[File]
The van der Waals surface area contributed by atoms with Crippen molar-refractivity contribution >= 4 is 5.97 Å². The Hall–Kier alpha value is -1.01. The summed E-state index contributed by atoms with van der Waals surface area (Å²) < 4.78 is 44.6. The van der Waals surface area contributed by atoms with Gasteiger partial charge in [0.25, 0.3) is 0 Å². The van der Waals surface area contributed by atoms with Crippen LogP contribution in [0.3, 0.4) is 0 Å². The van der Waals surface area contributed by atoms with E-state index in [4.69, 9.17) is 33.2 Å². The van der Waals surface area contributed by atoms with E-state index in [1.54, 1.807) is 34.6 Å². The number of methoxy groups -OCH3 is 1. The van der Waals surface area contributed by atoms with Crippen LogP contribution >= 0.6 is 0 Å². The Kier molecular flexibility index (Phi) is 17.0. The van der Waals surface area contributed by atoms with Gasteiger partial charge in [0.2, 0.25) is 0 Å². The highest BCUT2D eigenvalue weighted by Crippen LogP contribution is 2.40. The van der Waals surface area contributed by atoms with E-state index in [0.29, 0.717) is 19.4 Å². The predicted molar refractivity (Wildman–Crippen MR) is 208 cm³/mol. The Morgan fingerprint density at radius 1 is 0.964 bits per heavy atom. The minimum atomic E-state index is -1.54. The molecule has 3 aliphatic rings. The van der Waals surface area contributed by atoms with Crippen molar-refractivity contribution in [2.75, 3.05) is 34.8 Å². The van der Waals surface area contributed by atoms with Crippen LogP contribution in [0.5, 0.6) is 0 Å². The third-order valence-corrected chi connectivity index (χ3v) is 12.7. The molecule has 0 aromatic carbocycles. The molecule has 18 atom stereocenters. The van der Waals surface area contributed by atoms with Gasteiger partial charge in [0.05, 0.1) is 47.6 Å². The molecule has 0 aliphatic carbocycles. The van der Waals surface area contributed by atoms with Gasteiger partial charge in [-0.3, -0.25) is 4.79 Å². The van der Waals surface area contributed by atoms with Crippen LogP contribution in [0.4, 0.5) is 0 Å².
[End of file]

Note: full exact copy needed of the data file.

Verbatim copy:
The van der Waals surface area contributed by atoms with Crippen molar-refractivity contribution >= 4 is 5.97 Å². The Hall–Kier alpha value is -1.01. The summed E-state index contributed by atoms with van der Waals surface area (Å²) < 4.78 is 44.6. The van der Waals surface area contributed by atoms with Gasteiger partial charge in [0.25, 0.3) is 0 Å². The van der Waals surface area contributed by atoms with Crippen LogP contribution in [0.3, 0.4) is 0 Å². The van der Waals surface area contributed by atoms with E-state index in [4.69, 9.17) is 33.2 Å². The van der Waals surface area contributed by atoms with E-state index in [1.54, 1.807) is 34.6 Å². The number of methoxy groups -OCH3 is 1. The van der Waals surface area contributed by atoms with Crippen LogP contribution >= 0.6 is 0 Å². The Kier molecular flexibility index (Phi) is 17.0. The van der Waals surface area contributed by atoms with Gasteiger partial charge in [0.2, 0.25) is 0 Å². The highest BCUT2D eigenvalue weighted by Crippen LogP contribution is 2.40. The van der Waals surface area contributed by atoms with E-state index in [0.29, 0.717) is 19.4 Å². The predicted molar refractivity (Wildman–Crippen MR) is 208 cm³/mol. The Morgan fingerprint density at radius 1 is 0.964 bits per heavy atom. The minimum atomic E-state index is -1.54. The molecule has 3 aliphatic rings. The van der Waals surface area contributed by atoms with Crippen molar-refractivity contribution in [2.75, 3.05) is 34.8 Å². The van der Waals surface area contributed by atoms with Crippen LogP contribution in [0.5, 0.6) is 0 Å². The third-order valence-corrected chi connectivity index (χ3v) is 12.7. The molecule has 0 aromatic carbocycles. The molecule has 18 atom stereocenters. The van der Waals surface area contributed by atoms with Gasteiger partial charge in [0.05, 0.1) is 47.6 Å². The molecule has 0 aliphatic carbocycles. The van der Waals surface area contributed by atoms with Gasteiger partial charge in [-0.3, -0.25) is 4.79 Å². The van der Waals surface area contributed by atoms with Crippen LogP contribution in [0.4, 0.5) is 0 Å².